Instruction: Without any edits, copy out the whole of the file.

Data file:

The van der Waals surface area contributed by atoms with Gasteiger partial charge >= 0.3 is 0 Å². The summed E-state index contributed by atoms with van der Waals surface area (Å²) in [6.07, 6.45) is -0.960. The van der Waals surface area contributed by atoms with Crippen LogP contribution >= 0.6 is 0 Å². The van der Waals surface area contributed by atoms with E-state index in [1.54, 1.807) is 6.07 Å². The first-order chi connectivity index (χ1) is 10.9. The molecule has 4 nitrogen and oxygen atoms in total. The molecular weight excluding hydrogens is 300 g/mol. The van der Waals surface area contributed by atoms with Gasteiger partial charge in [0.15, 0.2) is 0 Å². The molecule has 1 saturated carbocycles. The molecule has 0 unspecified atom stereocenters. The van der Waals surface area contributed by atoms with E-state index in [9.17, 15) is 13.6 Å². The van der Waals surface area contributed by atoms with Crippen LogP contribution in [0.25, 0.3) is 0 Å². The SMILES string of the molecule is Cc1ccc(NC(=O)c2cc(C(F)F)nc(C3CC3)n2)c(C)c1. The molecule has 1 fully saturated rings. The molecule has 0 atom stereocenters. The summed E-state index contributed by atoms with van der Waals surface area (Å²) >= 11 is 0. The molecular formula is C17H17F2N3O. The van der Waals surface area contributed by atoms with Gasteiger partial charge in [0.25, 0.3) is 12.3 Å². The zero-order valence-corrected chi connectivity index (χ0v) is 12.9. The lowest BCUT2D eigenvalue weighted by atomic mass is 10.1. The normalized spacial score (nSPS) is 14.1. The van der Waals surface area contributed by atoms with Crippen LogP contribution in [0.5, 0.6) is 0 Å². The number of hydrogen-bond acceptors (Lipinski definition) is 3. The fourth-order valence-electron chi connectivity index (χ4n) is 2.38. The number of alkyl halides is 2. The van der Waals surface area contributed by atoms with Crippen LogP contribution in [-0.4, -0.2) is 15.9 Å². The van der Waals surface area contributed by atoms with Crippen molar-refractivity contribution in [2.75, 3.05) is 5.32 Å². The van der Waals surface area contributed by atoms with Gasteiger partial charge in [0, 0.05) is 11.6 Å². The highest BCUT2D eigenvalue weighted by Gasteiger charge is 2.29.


The van der Waals surface area contributed by atoms with Gasteiger partial charge >= 0.3 is 0 Å². The summed E-state index contributed by atoms with van der Waals surface area (Å²) in [6.07, 6.45) is -0.960. The van der Waals surface area contributed by atoms with Crippen LogP contribution >= 0.6 is 0 Å². The van der Waals surface area contributed by atoms with E-state index in [1.54, 1.807) is 6.07 Å². The first-order chi connectivity index (χ1) is 10.9. The molecule has 4 nitrogen and oxygen atoms in total. The molecular weight excluding hydrogens is 300 g/mol. The van der Waals surface area contributed by atoms with Gasteiger partial charge in [0.15, 0.2) is 0 Å². The molecule has 1 saturated carbocycles. The molecule has 0 unspecified atom stereocenters. The van der Waals surface area contributed by atoms with E-state index in [9.17, 15) is 13.6 Å². The van der Waals surface area contributed by atoms with Crippen LogP contribution in [0.25, 0.3) is 0 Å². The SMILES string of the molecule is Cc1ccc(NC(=O)c2cc(C(F)F)nc(C3CC3)n2)c(C)c1. The molecule has 1 fully saturated rings. The molecule has 0 atom stereocenters. The summed E-state index contributed by atoms with van der Waals surface area (Å²) >= 11 is 0. The molecular formula is C17H17F2N3O. The van der Waals surface area contributed by atoms with Gasteiger partial charge in [0.25, 0.3) is 12.3 Å². The zero-order valence-corrected chi connectivity index (χ0v) is 12.9. The lowest BCUT2D eigenvalue weighted by atomic mass is 10.1. The normalized spacial score (nSPS) is 14.1. The van der Waals surface area contributed by atoms with Crippen LogP contribution in [0.5, 0.6) is 0 Å². The number of hydrogen-bond acceptors (Lipinski definition) is 3. The fourth-order valence-electron chi connectivity index (χ4n) is 2.38. The number of alkyl halides is 2. The van der Waals surface area contributed by atoms with Crippen LogP contribution in [-0.4, -0.2) is 15.9 Å². The van der Waals surface area contributed by atoms with Crippen molar-refractivity contribution in [2.75, 3.05) is 5.32 Å². The van der Waals surface area contributed by atoms with Gasteiger partial charge in [0, 0.05) is 11.6 Å². The highest BCUT2D eigenvalue weighted by Gasteiger charge is 2.29.